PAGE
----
Pittsfield City Council: Social media post sparks acrimony
PITTSFIELD — Councilor Earl Persip III has condemned Councilor Chris Connell for sharing a Facebook post of a widely circulated article that falsely claims that Irish indentured servants were enslaved in the American colonies.
Persip responded to Connell's sharing of the article in a Facebook post of his own, in which he criticized Connell for sharing a post whose claims about Irish "slaves" repeatedly have been discredited. To compare indentured servants — they entered into labor contracts that limited the duration of their servitude in exchange for passage to the colonies — to enslaved Africans is insulting, Persip wrote.
"Racist trolls have deployed this narrative to attack the Black Lives Matter movement. I must say I can't believe one our city leaders is copying and pasting racist propaganda by people who seek to discredit BLM. I don't usually say too much on social media, but this post is only a distraction tool to get people to stop talking about the systemic racism towards Blacks in America," Persip wrote.
Persip, who is the only African American member of the City Council, said in an interview that he was motivated to respond to Connell because the article promotes a false narrative that often is used to discredit Black Lives Matter.
"A person who is supposed to be one of our leaders is kind of promoting a narrative that has a history behind it. It's portrayed to discredit the Black Lives Matter movement and other movements, and it's just not factual," he said.
Persip said Connell has a platform, and that in choosing to share the post, which Connell deleted, he amplified the false narrative.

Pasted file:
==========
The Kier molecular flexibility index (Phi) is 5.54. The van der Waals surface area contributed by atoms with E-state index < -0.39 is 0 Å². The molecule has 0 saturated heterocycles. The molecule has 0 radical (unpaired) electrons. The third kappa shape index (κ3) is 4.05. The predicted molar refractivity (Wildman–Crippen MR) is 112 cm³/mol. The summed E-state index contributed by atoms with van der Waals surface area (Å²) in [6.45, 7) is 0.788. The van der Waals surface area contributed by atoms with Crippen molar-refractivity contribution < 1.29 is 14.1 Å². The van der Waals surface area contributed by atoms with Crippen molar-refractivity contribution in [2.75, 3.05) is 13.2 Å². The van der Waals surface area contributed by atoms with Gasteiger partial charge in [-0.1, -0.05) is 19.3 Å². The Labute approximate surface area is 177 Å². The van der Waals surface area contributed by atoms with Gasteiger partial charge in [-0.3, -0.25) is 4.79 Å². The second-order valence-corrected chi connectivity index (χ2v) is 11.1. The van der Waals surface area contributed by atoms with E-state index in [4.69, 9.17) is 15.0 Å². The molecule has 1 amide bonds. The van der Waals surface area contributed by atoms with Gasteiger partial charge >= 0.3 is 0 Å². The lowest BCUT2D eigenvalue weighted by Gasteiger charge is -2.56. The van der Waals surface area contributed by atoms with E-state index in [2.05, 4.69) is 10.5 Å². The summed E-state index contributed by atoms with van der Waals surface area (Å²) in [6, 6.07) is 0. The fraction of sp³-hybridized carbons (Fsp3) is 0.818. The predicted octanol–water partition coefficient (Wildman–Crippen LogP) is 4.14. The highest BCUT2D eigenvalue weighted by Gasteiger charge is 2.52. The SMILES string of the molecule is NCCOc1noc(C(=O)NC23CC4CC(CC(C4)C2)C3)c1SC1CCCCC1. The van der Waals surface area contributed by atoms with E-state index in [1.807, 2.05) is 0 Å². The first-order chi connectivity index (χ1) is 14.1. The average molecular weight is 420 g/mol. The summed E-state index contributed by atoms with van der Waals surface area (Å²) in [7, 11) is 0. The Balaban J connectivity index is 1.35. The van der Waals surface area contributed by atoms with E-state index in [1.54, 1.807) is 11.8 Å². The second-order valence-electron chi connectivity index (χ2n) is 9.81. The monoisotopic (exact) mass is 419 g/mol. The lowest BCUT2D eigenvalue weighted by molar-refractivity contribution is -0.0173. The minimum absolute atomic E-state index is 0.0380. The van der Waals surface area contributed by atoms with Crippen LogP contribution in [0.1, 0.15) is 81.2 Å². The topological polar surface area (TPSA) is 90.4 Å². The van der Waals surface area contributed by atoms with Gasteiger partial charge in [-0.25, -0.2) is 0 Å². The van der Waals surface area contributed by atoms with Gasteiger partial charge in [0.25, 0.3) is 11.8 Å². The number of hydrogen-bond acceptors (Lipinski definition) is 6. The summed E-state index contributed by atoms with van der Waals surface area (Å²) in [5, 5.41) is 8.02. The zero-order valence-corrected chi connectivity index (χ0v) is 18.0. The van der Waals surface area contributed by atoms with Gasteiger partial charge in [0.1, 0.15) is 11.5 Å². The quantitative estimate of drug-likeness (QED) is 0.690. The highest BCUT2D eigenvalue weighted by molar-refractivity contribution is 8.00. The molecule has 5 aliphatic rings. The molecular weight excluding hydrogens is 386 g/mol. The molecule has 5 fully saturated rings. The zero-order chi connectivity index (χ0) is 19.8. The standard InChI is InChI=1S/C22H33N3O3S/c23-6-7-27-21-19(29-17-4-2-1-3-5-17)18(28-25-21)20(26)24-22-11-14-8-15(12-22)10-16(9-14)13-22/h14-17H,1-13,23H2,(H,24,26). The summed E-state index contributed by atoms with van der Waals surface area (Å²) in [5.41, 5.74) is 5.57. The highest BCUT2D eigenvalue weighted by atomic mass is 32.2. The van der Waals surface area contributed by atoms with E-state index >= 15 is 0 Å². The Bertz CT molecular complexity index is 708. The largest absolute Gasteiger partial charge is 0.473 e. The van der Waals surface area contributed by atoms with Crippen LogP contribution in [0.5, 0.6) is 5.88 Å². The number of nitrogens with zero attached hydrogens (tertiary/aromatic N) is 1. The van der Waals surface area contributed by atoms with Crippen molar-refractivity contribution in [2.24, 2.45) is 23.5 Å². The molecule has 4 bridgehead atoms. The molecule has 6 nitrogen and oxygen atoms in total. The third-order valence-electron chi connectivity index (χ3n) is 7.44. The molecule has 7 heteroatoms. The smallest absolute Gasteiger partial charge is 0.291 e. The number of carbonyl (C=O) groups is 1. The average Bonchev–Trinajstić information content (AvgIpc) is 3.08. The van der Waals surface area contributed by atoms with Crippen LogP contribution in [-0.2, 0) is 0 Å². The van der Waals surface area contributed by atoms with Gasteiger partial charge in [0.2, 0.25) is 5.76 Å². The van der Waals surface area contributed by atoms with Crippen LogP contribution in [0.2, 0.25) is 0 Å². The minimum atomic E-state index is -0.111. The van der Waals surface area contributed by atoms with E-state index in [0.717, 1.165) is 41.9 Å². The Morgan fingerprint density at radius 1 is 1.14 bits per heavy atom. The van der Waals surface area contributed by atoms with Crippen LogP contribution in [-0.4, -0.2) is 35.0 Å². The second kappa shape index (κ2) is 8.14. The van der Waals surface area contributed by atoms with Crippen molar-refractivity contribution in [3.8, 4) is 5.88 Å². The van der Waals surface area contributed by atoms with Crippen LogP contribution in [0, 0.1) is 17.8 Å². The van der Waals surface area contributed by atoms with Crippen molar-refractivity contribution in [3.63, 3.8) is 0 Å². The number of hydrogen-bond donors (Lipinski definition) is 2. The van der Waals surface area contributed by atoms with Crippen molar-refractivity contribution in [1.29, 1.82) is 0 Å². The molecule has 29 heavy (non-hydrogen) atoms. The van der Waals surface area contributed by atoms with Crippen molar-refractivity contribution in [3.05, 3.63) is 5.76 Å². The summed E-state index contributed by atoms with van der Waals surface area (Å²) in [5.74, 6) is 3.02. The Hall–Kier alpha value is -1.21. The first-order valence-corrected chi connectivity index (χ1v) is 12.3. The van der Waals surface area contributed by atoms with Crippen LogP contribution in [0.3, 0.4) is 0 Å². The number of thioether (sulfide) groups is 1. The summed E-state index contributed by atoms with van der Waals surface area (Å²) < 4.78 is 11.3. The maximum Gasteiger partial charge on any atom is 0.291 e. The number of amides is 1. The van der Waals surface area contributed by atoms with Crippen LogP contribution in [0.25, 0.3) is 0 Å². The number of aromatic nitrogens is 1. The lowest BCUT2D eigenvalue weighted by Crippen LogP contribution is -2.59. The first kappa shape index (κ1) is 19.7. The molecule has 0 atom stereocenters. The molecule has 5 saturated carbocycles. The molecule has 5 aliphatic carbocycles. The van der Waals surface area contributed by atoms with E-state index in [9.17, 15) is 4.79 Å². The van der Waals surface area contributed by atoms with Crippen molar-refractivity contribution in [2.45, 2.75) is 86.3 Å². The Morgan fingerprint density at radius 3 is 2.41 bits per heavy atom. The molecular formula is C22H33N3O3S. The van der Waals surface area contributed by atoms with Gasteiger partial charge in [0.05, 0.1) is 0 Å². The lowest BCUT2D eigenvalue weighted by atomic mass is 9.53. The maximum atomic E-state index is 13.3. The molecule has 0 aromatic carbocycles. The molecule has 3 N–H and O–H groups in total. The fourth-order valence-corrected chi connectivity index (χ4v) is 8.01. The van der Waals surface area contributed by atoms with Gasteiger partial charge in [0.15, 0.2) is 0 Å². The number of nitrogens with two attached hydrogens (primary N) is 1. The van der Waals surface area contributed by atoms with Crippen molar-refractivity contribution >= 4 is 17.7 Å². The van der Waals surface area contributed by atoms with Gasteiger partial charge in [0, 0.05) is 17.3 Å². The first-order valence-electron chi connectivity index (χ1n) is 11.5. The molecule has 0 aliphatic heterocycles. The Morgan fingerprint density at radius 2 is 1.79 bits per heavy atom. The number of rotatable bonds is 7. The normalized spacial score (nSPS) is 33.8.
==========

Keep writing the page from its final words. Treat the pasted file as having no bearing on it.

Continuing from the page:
Connell said Thursday that he deleted the post after realizing that it offended people. He said he had not been aware of one point that Persip made in his response, of how the narrative has been used by those who seek to discredit movements for racial justice.
"I never realized that was being used, and that was my fault, and that's why, when I realized that it was offending people, I took it down," he said. "If I'd known it was going to be taken that way, I would never have posted it."
In the Facebook post that he deleted, Connell wrote, "This is a very interesting read" above another post by a different user. That user apparently had copied the text from what Snopes.com says is one of the most popular versions of the Irish slave narrative, called "Irish: The Forgotten White Slaves."
Of Irish indentured servitude and the enslavement of Africans, he said he was not evaluating one against the other, though he said both were wrong and tragic. Connell said he works to help all humans, regardless of race, creed or ability.
"There was no malice, no taking sides, no nothing on my part. I believe in all lives matter. I have Christian beliefs, and I try to help out everyone I possibly can, no matter what race," he said.
Persip noted the timeline of the person who shared the article "Irish: The Forgotten White Slaves," a review of which shows past postings that refer to Black Lives Matter as a "terrorist" organization and disapprovingly of recent protests against police brutality and racial injustice.
Connell said the post he shared appeared on his Facebook page and that he had not been familiar with the Facebook page of the original poster.
Persip said he does not believe Connell is racist but that he did not understand the meaning behind the post. "It's an uneducated post and it's someone who doesn't understand what they're really posting," he said.
"I'm not calling Councilor Connell racist, some people on Facebook are trying to pull that, and I'm not saying that. I'm saying he shared something that's trying to discredit what Black Americans have gone through in this country," Persip said.
Amanda Burke can be reached at firstname.lastname@example.org, on Twitter @amandaburkec and 413-496-6296.
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